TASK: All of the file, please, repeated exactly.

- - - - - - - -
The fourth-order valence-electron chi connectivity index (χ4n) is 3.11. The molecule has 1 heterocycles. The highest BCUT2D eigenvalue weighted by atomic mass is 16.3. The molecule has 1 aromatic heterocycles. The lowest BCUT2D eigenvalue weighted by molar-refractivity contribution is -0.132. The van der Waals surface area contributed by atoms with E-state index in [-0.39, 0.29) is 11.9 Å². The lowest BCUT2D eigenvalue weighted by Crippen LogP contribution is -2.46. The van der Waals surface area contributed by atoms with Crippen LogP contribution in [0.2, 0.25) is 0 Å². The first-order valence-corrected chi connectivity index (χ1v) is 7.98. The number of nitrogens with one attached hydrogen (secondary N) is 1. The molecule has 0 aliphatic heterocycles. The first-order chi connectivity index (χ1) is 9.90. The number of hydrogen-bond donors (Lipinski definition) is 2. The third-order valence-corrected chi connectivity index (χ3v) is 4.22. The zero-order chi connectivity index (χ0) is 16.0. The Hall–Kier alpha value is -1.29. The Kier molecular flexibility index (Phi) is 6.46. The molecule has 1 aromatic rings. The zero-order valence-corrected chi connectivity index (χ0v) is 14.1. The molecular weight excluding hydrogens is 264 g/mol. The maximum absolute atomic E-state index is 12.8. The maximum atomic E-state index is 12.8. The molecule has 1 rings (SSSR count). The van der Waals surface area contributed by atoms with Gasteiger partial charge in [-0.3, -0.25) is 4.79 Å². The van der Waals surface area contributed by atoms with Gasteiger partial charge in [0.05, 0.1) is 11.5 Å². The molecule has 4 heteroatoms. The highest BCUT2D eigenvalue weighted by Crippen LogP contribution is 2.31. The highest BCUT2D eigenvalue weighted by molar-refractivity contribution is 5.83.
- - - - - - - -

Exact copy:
The fourth-order valence-electron chi connectivity index (χ4n) is 3.11. The molecule has 1 heterocycles. The highest BCUT2D eigenvalue weighted by atomic mass is 16.3. The molecule has 1 aromatic heterocycles. The lowest BCUT2D eigenvalue weighted by molar-refractivity contribution is -0.132. The van der Waals surface area contributed by atoms with E-state index in [-0.39, 0.29) is 11.9 Å². The lowest BCUT2D eigenvalue weighted by Crippen LogP contribution is -2.46. The van der Waals surface area contributed by atoms with Crippen LogP contribution in [0.2, 0.25) is 0 Å². The first-order valence-corrected chi connectivity index (χ1v) is 7.98. The number of nitrogens with one attached hydrogen (secondary N) is 1. The molecule has 0 aliphatic heterocycles. The first-order chi connectivity index (χ1) is 9.90. The number of hydrogen-bond donors (Lipinski definition) is 2. The third-order valence-corrected chi connectivity index (χ3v) is 4.22. The zero-order chi connectivity index (χ0) is 16.0. The Hall–Kier alpha value is -1.29. The Kier molecular flexibility index (Phi) is 6.46. The molecule has 1 aromatic rings. The zero-order valence-corrected chi connectivity index (χ0v) is 14.1. The molecular weight excluding hydrogens is 264 g/mol. The maximum absolute atomic E-state index is 12.8. The maximum atomic E-state index is 12.8. The molecule has 1 rings (SSSR count). The van der Waals surface area contributed by atoms with Gasteiger partial charge in [-0.3, -0.25) is 4.79 Å². The van der Waals surface area contributed by atoms with Gasteiger partial charge in [0.05, 0.1) is 11.5 Å². The molecule has 4 heteroatoms. The highest BCUT2D eigenvalue weighted by Crippen LogP contribution is 2.31. The highest BCUT2D eigenvalue weighted by molar-refractivity contribution is 5.83.